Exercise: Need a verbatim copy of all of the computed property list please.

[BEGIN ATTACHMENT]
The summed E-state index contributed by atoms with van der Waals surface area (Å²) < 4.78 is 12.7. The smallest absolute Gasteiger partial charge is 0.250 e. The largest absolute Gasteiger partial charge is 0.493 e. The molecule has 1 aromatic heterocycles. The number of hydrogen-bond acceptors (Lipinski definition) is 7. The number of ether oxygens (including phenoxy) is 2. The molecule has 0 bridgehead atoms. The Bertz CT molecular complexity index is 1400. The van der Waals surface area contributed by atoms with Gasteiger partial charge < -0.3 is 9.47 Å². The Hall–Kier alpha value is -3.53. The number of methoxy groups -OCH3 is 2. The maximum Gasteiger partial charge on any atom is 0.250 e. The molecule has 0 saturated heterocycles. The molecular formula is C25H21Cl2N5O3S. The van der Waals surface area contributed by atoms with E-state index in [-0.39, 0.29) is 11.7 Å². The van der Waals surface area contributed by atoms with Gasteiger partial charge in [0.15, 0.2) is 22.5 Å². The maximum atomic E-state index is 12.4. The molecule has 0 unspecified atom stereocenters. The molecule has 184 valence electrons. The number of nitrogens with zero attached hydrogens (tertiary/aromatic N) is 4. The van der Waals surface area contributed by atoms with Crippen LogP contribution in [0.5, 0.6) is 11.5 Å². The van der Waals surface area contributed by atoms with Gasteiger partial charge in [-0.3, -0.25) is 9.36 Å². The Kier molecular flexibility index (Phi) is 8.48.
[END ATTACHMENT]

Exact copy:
The summed E-state index contributed by atoms with van der Waals surface area (Å²) < 4.78 is 12.7. The smallest absolute Gasteiger partial charge is 0.250 e. The largest absolute Gasteiger partial charge is 0.493 e. The molecule has 1 aromatic heterocycles. The number of hydrogen-bond acceptors (Lipinski definition) is 7. The number of ether oxygens (including phenoxy) is 2. The molecule has 0 bridgehead atoms. The Bertz CT molecular complexity index is 1400. The van der Waals surface area contributed by atoms with Gasteiger partial charge < -0.3 is 9.47 Å². The Hall–Kier alpha value is -3.53. The number of methoxy groups -OCH3 is 2. The maximum Gasteiger partial charge on any atom is 0.250 e. The molecule has 0 saturated heterocycles. The molecular formula is C25H21Cl2N5O3S. The van der Waals surface area contributed by atoms with E-state index in [-0.39, 0.29) is 11.7 Å². The van der Waals surface area contributed by atoms with Gasteiger partial charge in [0.15, 0.2) is 22.5 Å². The maximum atomic E-state index is 12.4. The molecule has 0 unspecified atom stereocenters. The molecule has 184 valence electrons. The number of nitrogens with zero attached hydrogens (tertiary/aromatic N) is 4. The van der Waals surface area contributed by atoms with Crippen LogP contribution in [0.5, 0.6) is 11.5 Å². The van der Waals surface area contributed by atoms with Gasteiger partial charge in [-0.3, -0.25) is 9.36 Å². The Kier molecular flexibility index (Phi) is 8.48.